Fine Art’s William Keith Work on Display

Northwest Vista College Fine Arts Professor William Keith’s art work is on display in the Palmetto Center for the Arts gallery through Dec 14.

Keith has been teaching at Northwest Vista College for the past 17 years, being the second full-time art instructor hired by the college; Mimi Duval was the first.

This extremely large, one-person show consists of weavings done on a small, hand-held loom. His work falls into the category of being non-representational. This type of art does not have any known or recognizable objects in the work. What the viewer sees are simply lines, shapes, colors and textures.

“I work this way,” says Keith, “so the viewer can focus strictly on the qualities of the color, the shapes, the texture and the combinations of those assets. I believe these elements are God’s gifts to humanity. When we see their beauty we know God is with us all.”

Keith then includes many of these weavings into a frame that contains design elements, such as ceramic tiles and wooden blocks, as well as iconic symbols such as crosses, hearts, Texas steers, dear horns and conchos.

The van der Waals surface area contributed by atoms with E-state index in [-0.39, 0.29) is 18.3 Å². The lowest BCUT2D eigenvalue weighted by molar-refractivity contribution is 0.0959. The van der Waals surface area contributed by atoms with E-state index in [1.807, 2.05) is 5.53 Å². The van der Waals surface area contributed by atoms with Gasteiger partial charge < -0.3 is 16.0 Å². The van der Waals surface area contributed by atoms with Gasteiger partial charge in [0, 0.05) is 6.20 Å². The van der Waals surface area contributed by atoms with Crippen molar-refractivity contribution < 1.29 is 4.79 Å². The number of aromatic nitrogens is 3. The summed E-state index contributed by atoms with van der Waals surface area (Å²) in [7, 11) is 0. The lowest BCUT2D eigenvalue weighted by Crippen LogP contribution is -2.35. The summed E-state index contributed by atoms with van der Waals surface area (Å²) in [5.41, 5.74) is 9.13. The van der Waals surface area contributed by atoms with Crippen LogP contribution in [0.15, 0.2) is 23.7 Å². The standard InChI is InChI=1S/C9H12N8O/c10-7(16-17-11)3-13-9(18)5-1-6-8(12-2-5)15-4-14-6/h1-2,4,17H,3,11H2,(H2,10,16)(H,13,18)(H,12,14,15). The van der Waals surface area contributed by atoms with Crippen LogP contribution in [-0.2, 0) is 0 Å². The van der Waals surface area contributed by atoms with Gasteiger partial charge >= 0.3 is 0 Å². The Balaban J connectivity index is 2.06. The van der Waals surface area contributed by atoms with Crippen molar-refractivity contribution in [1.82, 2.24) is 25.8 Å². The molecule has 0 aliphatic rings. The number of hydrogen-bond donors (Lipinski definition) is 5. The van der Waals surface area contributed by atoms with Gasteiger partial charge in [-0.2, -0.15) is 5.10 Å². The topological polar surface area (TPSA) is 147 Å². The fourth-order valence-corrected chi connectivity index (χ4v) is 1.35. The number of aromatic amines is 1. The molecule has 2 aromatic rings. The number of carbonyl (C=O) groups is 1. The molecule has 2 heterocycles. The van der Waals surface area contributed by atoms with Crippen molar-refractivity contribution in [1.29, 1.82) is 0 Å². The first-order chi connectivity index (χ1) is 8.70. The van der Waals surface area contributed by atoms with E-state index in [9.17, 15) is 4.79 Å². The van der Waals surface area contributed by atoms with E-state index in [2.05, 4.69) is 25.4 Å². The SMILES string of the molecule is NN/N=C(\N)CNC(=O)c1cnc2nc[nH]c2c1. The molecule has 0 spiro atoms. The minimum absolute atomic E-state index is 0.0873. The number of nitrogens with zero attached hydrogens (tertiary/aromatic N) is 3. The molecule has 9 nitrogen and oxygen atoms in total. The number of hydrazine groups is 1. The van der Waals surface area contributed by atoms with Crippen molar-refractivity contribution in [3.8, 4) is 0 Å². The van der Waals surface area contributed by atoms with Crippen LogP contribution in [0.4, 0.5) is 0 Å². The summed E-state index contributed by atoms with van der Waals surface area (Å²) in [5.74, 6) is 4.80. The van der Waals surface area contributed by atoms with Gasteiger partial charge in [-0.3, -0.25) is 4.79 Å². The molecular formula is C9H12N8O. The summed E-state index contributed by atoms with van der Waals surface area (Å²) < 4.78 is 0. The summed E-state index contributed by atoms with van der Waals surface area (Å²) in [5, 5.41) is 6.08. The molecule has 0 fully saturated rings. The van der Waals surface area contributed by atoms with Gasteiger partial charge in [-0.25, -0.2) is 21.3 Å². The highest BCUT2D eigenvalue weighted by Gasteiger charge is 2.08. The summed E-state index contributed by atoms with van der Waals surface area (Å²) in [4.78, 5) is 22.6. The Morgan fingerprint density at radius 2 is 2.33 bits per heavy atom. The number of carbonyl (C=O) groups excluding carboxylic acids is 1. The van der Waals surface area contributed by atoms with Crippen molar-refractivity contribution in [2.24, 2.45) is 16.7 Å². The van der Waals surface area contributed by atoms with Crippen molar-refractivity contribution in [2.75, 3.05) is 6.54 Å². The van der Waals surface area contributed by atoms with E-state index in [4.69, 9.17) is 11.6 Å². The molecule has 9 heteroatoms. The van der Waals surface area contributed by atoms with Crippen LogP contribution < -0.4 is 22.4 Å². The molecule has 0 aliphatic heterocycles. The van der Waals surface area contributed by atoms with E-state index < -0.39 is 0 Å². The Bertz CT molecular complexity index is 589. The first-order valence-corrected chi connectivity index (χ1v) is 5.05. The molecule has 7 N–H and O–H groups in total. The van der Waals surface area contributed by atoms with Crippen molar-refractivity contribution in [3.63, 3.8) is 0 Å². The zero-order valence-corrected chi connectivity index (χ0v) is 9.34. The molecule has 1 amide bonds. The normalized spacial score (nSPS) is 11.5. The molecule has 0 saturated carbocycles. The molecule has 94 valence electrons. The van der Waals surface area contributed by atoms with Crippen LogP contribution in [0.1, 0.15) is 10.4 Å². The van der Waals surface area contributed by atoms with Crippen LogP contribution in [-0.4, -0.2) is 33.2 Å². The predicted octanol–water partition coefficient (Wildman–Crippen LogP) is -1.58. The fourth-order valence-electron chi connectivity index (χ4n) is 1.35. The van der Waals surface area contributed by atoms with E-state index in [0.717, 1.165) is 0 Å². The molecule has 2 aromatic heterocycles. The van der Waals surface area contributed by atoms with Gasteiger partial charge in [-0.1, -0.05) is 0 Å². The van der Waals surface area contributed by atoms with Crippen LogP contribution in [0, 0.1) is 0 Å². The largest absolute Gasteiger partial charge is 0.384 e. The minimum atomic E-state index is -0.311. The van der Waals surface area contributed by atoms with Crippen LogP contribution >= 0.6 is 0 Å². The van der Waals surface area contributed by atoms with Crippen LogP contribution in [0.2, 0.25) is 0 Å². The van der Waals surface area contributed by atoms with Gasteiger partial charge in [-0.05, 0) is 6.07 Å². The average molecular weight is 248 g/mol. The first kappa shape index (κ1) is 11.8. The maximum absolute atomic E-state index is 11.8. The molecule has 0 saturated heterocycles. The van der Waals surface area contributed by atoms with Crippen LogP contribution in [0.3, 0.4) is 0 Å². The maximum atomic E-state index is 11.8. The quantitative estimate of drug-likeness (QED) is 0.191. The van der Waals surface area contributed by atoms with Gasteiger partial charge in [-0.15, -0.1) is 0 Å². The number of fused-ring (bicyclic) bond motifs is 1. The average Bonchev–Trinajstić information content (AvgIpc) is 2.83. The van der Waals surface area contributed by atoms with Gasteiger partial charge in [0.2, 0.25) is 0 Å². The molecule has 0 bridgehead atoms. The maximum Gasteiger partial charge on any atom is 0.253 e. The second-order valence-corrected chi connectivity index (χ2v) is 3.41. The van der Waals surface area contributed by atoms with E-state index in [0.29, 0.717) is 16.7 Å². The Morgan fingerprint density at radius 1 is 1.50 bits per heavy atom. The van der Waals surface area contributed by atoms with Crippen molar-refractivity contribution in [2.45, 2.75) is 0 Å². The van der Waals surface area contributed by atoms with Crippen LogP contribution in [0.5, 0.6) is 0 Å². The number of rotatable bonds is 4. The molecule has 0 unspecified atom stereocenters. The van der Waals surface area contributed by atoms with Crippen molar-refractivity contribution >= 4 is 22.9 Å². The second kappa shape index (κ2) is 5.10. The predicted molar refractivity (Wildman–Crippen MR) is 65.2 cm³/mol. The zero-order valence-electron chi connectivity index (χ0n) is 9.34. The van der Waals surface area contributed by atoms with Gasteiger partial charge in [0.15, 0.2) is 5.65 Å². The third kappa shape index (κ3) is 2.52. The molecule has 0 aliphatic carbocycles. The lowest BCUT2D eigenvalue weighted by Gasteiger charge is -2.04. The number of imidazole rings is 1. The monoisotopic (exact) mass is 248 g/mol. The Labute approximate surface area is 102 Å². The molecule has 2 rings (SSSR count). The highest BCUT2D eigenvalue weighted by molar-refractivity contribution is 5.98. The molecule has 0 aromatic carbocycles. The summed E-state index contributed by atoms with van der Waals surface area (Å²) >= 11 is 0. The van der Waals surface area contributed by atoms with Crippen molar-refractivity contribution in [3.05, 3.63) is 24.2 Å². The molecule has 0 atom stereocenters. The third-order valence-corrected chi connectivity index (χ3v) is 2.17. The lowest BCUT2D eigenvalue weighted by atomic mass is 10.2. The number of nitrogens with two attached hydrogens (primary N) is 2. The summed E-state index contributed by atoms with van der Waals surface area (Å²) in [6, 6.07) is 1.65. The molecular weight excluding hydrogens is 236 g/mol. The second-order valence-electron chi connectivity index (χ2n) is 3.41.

Keith has been a working artist since 1976 when he graduated from the Memphis College of Art in Memphis, Tenn.. Before moving to San Antonio, Keith was the managing editor of “ArtScene” magazine and later owner and publisher of “In Art” magazine, both in Houston. Once in San Antonio, Keith, along with David Freeman, published “Voices of Art” magazineHe has shown his work in 11 different states, three different countries and had numerous articles written about his art.

At NVC, Keith has taught mostly painting and design, but says the greatest impact he has had on the department and college has been the Internet Arts Appreciation course he designed.

“We take internet courses totally for granted today, but 17 years ago, nobody wanted to teach them or even knew how to do it,” says Keith. “Back then the few internet courses that were available usually only required the students to read a chapter in a book and take a test. That was all. Edgar Garza, who was the chair of the art department at that time, asked me to develop a student-centered course.”

After giving it a lot of thought, Keith created an interactive course where the students primarily taught each other. Keith wrote all the lectures and quizzes, but put the students into small, working groups so they could discuss their views and opinions about art on a personal level.

Keith says, “The word ‘appreciation’ means to be aware. The best way to be aware of something is to talk to other people about it; get their opinions and share yours. The way for students to appreciate art is for them to talk to each other, openly and honestly, being guided by the instructor.”

 

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